The districts are more than just names, though. It always felt weird in other city games that when you set taxes and institute policies, you were doing so for the entire city at once. Skylines instead lets you divide your city into districts — which you manually paint on the map — and once done not just name them, but set their own policies and tax rates, in ways that you'd only want to do for that one specific place. Want to ban heavy vehicles from your city centre? Done. Want to offer free public transport to a struggling industrial area? You can do that. Institute legal drug use on your beachside holiday areas? Knock yourself out.
(This is a 13-minute tour of the city I built for the review. It'll show you some stuff I couldn't get around to in the review!)
Now for the bad news. As enjoyable as it is to build a city in Skylines, actually managing one is a different story.
Skylines asks you to do a lot of tedious stuff, from endlessly clearing abandoned buildings to laying your city's water pipes. Those activities require little strategic thought and seem to exist purely to keep the player "busy" in the most annoying ways possible.
It's a hassle, but it's bearable. Much worse is that the game's traffic system—the current most important system in the game—is kinda busted.
Traffic is the game's primary means of determining how your services respond to their jobs (eg, whether a cop can bust a crime, or whether a fire engine puts out a fire). With that in mind, take a look at this bridge, which despite having three lanes in both directions, has only one being used. And everyone's stuck on it.
See all those trucks backed up? There are fire engines, cop cars, garbage trucks and hearses there. Because they're stuck forever in traffic, despite there being TWO EMPTY LANES, the services they're trying to perform aren't being performed. Meaning that my city, in spite of dozens of fire stations and cemeteries, and a 50% increase in health and emergency funding, is drowning in trash. And corpses.
That kind of thing happens all over my city, but the bridge is just the best way of showing you in a single gif.
Note that this isn't a problem with the way my city is designed. There are enough big roads, bridges and alternate routes to service a city of millions here, let alone one with a population of under 100,000. I have parts of the city with a fire station or cemetery on every street corner, and as absurd as that is, those services still aren't being performed.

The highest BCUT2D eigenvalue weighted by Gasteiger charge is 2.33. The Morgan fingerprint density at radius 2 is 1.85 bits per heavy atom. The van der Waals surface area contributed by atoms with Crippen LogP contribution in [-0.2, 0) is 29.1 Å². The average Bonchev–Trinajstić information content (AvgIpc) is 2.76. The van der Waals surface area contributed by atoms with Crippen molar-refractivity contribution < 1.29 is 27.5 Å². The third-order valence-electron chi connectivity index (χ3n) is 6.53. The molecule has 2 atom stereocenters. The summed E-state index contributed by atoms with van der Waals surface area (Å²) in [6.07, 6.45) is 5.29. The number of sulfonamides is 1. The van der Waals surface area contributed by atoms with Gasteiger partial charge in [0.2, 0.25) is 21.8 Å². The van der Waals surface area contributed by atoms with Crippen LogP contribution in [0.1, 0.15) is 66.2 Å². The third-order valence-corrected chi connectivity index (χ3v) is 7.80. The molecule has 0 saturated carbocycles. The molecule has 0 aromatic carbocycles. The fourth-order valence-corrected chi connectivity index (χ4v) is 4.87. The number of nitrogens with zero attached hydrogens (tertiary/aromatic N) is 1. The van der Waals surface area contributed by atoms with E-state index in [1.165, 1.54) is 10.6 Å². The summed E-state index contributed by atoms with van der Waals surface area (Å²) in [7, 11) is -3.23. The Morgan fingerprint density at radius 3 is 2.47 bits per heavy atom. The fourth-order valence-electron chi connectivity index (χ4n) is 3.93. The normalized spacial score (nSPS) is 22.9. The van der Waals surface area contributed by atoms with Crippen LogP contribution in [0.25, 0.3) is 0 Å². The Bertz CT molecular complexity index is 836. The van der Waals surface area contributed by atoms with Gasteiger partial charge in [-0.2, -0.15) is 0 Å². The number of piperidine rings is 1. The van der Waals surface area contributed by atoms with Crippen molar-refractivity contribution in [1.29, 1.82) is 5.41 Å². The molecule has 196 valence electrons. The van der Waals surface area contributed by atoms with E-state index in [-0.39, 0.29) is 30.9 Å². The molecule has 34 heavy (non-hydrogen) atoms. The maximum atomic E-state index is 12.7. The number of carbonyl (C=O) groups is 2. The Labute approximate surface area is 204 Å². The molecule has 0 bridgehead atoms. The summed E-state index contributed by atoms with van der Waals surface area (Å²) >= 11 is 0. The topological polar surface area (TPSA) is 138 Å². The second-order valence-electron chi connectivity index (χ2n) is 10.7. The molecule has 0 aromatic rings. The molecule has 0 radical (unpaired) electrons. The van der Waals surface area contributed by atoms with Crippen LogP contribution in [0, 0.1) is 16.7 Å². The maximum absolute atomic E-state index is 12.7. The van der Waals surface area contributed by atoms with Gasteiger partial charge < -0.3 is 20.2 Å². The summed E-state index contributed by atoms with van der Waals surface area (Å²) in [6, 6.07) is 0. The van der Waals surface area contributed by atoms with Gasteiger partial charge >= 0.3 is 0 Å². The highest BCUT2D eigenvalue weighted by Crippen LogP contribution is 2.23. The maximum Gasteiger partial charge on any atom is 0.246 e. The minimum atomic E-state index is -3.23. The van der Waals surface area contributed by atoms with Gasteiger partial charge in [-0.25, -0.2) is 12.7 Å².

At times it feels like Skylines is a simulator where traffic is everything, instead of one of many design elements. Traffic should be important, yes, but it shouldn't be having such a drastic and negative impact on other parts of the city.
This kind of thing is heart-breaking, because it tugs at the OCD many city-builders experience while playing. With no "victory" in sight, the goal for most folks in a game like this is just to get their metropolis running as smooth as possible. Cut down on the problems and make everyone happy.
If that's you, there is no happiness with Skylines, at least for now. No matter how perfect you think your city is — or how perfect you keep being told it is via the game's fake Twitter account, which serves as your official feedback device — the bigger your city gets, the more it fills up with CRITICAL RED ALERT BUBBLES, telling you OH MY GOD THIS CITY IS FULL OF DEAD BODIES WHY AREN'T YOU DOING ANYTHING, and you're like I'M TRYING TO BUT THIS IS BROKEN AND *SOBS UNCONTROLLABLY*.
Here's a more nuts-and-bolts example of what I'm talking about. In this small rump area of my city, there are three cemeteries and three crematoriums (highlighted in blue). They're taking up a crazy amount of real estate relative to everything else! Despite this, all those red buildings and skulls are dead bodies, piling up amongst the living, driving down real estate values and making people sick. That shouldn't be happening.
Perhaps the most annoying thing about the trash and corpse problems is that they didn't need to exist at all! They're tedious, distracting and uninteresting at the best of times, let alone when they're messing up your city.
The whole traffic mess is a disappointment, but at the end of my week with the game it couldn't really dent how much fun I'd still had with Skylines. The sheer joy of, well, everything else keept me going long after I'd learned to ignore the fact that my city's living were drowning in the bodies of the dead.
Cities: Skylines — which I'd like to point out was made by a team of fewer than 20 people — is a city-builder's dream. On the whole, it's a bit of a good news/bad news situation, but while it may be a flawed management game, busted numbers and weird traffic haven't been enough to dampen my enthusiasm for all the things it gets right. From the tools at your disposal to the degree of customisation available right down to the tilt-shifted look of it all, Skylines knows exactly what it wants to do (be a game for people who want to build cities, duh!) and just goes out and does it.